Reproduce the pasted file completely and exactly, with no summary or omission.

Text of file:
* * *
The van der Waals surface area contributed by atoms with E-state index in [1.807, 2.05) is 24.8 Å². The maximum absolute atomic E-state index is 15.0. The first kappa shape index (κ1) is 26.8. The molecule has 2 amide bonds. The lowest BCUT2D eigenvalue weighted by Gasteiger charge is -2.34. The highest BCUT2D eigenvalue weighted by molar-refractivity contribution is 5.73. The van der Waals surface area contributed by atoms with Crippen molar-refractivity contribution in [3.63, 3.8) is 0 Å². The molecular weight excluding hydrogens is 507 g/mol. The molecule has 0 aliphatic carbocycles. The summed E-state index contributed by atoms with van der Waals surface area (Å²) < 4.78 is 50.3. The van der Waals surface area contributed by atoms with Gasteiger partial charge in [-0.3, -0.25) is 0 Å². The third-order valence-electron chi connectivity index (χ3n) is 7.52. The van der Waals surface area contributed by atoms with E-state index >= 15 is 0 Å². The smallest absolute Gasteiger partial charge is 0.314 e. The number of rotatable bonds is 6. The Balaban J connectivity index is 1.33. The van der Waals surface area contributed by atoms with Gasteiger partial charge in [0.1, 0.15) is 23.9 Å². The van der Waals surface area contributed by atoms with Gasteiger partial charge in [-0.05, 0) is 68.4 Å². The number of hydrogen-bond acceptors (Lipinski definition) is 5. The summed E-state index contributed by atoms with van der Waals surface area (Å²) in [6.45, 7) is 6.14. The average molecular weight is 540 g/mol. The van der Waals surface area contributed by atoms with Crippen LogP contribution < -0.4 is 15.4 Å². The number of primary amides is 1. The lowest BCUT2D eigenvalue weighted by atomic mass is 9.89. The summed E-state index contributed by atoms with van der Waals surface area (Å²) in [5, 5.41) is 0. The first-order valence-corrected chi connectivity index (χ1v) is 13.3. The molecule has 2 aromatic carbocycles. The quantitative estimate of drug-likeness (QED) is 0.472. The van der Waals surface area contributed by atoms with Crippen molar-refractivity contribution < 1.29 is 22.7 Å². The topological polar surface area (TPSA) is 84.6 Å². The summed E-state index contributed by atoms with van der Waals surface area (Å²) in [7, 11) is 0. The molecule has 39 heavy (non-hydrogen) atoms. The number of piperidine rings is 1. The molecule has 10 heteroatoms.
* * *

The van der Waals surface area contributed by atoms with E-state index in [1.807, 2.05) is 24.8 Å². The maximum absolute atomic E-state index is 15.0. The first kappa shape index (κ1) is 26.8. The molecule has 2 amide bonds. The lowest BCUT2D eigenvalue weighted by Gasteiger charge is -2.34. The highest BCUT2D eigenvalue weighted by molar-refractivity contribution is 5.73. The van der Waals surface area contributed by atoms with Crippen molar-refractivity contribution in [3.63, 3.8) is 0 Å². The molecular weight excluding hydrogens is 507 g/mol. The molecule has 0 aliphatic carbocycles. The summed E-state index contributed by atoms with van der Waals surface area (Å²) < 4.78 is 50.3. The van der Waals surface area contributed by atoms with Gasteiger partial charge in [-0.3, -0.25) is 0 Å². The third-order valence-electron chi connectivity index (χ3n) is 7.52. The van der Waals surface area contributed by atoms with E-state index >= 15 is 0 Å². The smallest absolute Gasteiger partial charge is 0.314 e. The number of rotatable bonds is 6. The Balaban J connectivity index is 1.33. The van der Waals surface area contributed by atoms with Gasteiger partial charge in [0.1, 0.15) is 23.9 Å². The van der Waals surface area contributed by atoms with Gasteiger partial charge in [-0.05, 0) is 68.4 Å². The number of hydrogen-bond acceptors (Lipinski definition) is 5. The summed E-state index contributed by atoms with van der Waals surface area (Å²) in [6.45, 7) is 6.14. The average molecular weight is 540 g/mol. The van der Waals surface area contributed by atoms with Crippen LogP contribution < -0.4 is 15.4 Å². The number of primary amides is 1. The lowest BCUT2D eigenvalue weighted by atomic mass is 9.89. The summed E-state index contributed by atoms with van der Waals surface area (Å²) in [5, 5.41) is 0. The first-order valence-corrected chi connectivity index (χ1v) is 13.3. The molecule has 2 aromatic carbocycles. The quantitative estimate of drug-likeness (QED) is 0.472. The van der Waals surface area contributed by atoms with Crippen molar-refractivity contribution < 1.29 is 22.7 Å². The topological polar surface area (TPSA) is 84.6 Å². The summed E-state index contributed by atoms with van der Waals surface area (Å²) in [7, 11) is 0. The molecule has 39 heavy (non-hydrogen) atoms. The number of piperidine rings is 1. The molecule has 10 heteroatoms.